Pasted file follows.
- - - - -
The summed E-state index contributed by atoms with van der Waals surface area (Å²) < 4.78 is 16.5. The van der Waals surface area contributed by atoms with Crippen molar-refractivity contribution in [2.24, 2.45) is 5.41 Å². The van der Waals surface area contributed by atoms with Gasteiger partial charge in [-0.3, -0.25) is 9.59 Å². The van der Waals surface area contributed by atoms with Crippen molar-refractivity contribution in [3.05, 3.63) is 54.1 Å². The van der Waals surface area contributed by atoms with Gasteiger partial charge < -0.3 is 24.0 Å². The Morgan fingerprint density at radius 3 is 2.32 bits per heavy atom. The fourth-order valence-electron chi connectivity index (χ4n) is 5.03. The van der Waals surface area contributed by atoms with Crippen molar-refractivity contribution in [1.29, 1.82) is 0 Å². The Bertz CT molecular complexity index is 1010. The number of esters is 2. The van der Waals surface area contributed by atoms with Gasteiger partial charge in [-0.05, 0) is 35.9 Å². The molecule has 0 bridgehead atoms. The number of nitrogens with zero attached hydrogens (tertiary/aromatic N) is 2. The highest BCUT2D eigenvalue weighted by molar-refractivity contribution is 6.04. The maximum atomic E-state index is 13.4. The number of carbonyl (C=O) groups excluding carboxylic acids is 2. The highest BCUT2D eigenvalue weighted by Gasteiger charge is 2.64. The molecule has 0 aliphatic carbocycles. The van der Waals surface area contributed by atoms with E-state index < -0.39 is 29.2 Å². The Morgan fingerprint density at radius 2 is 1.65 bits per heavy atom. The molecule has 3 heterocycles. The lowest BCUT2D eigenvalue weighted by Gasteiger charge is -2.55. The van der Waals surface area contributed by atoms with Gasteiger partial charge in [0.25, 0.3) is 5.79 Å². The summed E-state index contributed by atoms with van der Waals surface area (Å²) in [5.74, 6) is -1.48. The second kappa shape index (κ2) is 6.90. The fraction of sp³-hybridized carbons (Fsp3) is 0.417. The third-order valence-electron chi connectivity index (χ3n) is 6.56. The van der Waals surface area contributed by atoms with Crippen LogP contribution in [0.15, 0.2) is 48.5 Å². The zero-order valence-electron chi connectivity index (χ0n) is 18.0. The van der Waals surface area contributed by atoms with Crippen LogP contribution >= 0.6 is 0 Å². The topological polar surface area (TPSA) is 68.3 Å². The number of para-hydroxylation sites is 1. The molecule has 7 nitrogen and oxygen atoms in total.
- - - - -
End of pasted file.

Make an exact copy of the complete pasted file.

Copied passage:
The summed E-state index contributed by atoms with van der Waals surface area (Å²) < 4.78 is 16.5. The van der Waals surface area contributed by atoms with Crippen molar-refractivity contribution in [2.24, 2.45) is 5.41 Å². The van der Waals surface area contributed by atoms with Gasteiger partial charge in [-0.3, -0.25) is 9.59 Å². The van der Waals surface area contributed by atoms with Crippen molar-refractivity contribution in [3.05, 3.63) is 54.1 Å². The van der Waals surface area contributed by atoms with Gasteiger partial charge < -0.3 is 24.0 Å². The Morgan fingerprint density at radius 3 is 2.32 bits per heavy atom. The fourth-order valence-electron chi connectivity index (χ4n) is 5.03. The van der Waals surface area contributed by atoms with Crippen molar-refractivity contribution in [1.29, 1.82) is 0 Å². The Bertz CT molecular complexity index is 1010. The number of esters is 2. The van der Waals surface area contributed by atoms with Gasteiger partial charge in [-0.05, 0) is 35.9 Å². The molecule has 0 bridgehead atoms. The number of nitrogens with zero attached hydrogens (tertiary/aromatic N) is 2. The highest BCUT2D eigenvalue weighted by molar-refractivity contribution is 6.04. The maximum atomic E-state index is 13.4. The number of carbonyl (C=O) groups excluding carboxylic acids is 2. The highest BCUT2D eigenvalue weighted by Gasteiger charge is 2.64. The molecule has 0 aliphatic carbocycles. The van der Waals surface area contributed by atoms with E-state index < -0.39 is 29.2 Å². The Morgan fingerprint density at radius 2 is 1.65 bits per heavy atom. The molecule has 3 heterocycles. The lowest BCUT2D eigenvalue weighted by Gasteiger charge is -2.55. The van der Waals surface area contributed by atoms with Gasteiger partial charge in [0.25, 0.3) is 5.79 Å². The summed E-state index contributed by atoms with van der Waals surface area (Å²) in [5.74, 6) is -1.48. The second kappa shape index (κ2) is 6.90. The fraction of sp³-hybridized carbons (Fsp3) is 0.417. The third-order valence-electron chi connectivity index (χ3n) is 6.56. The van der Waals surface area contributed by atoms with Crippen LogP contribution in [0.15, 0.2) is 48.5 Å². The zero-order valence-electron chi connectivity index (χ0n) is 18.0. The van der Waals surface area contributed by atoms with Crippen LogP contribution >= 0.6 is 0 Å². The topological polar surface area (TPSA) is 68.3 Å². The number of para-hydroxylation sites is 1. The molecule has 7 nitrogen and oxygen atoms in total.